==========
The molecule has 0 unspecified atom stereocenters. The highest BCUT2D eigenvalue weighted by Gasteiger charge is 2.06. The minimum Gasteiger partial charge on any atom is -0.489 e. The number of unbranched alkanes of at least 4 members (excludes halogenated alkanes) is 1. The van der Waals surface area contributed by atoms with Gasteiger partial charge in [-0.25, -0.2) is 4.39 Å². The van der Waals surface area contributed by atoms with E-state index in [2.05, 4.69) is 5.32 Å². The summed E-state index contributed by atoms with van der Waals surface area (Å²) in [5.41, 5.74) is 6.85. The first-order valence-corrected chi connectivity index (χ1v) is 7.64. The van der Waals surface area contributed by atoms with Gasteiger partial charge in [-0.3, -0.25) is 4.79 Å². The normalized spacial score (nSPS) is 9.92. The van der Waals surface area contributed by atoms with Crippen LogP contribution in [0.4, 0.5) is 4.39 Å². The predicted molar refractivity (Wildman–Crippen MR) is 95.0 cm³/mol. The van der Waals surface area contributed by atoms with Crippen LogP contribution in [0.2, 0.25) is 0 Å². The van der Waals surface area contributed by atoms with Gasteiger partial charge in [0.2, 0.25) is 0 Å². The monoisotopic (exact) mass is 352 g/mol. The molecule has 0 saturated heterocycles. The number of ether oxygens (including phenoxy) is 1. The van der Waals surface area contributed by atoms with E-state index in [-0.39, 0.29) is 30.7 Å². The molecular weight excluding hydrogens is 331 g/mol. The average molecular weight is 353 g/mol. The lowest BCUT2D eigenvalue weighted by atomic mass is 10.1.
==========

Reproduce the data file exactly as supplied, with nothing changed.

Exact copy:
The molecule has 0 unspecified atom stereocenters. The highest BCUT2D eigenvalue weighted by Gasteiger charge is 2.06. The minimum Gasteiger partial charge on any atom is -0.489 e. The number of unbranched alkanes of at least 4 members (excludes halogenated alkanes) is 1. The van der Waals surface area contributed by atoms with Gasteiger partial charge in [-0.25, -0.2) is 4.39 Å². The van der Waals surface area contributed by atoms with E-state index in [2.05, 4.69) is 5.32 Å². The summed E-state index contributed by atoms with van der Waals surface area (Å²) in [5.41, 5.74) is 6.85. The first-order valence-corrected chi connectivity index (χ1v) is 7.64. The van der Waals surface area contributed by atoms with Gasteiger partial charge in [-0.3, -0.25) is 4.79 Å². The normalized spacial score (nSPS) is 9.92. The van der Waals surface area contributed by atoms with Crippen LogP contribution in [0.4, 0.5) is 4.39 Å². The predicted molar refractivity (Wildman–Crippen MR) is 95.0 cm³/mol. The van der Waals surface area contributed by atoms with Crippen LogP contribution in [0.2, 0.25) is 0 Å². The van der Waals surface area contributed by atoms with Gasteiger partial charge in [0.2, 0.25) is 0 Å². The monoisotopic (exact) mass is 352 g/mol. The molecule has 0 saturated heterocycles. The number of ether oxygens (including phenoxy) is 1. The van der Waals surface area contributed by atoms with E-state index in [-0.39, 0.29) is 30.7 Å². The molecular weight excluding hydrogens is 331 g/mol. The average molecular weight is 353 g/mol. The lowest BCUT2D eigenvalue weighted by atomic mass is 10.1.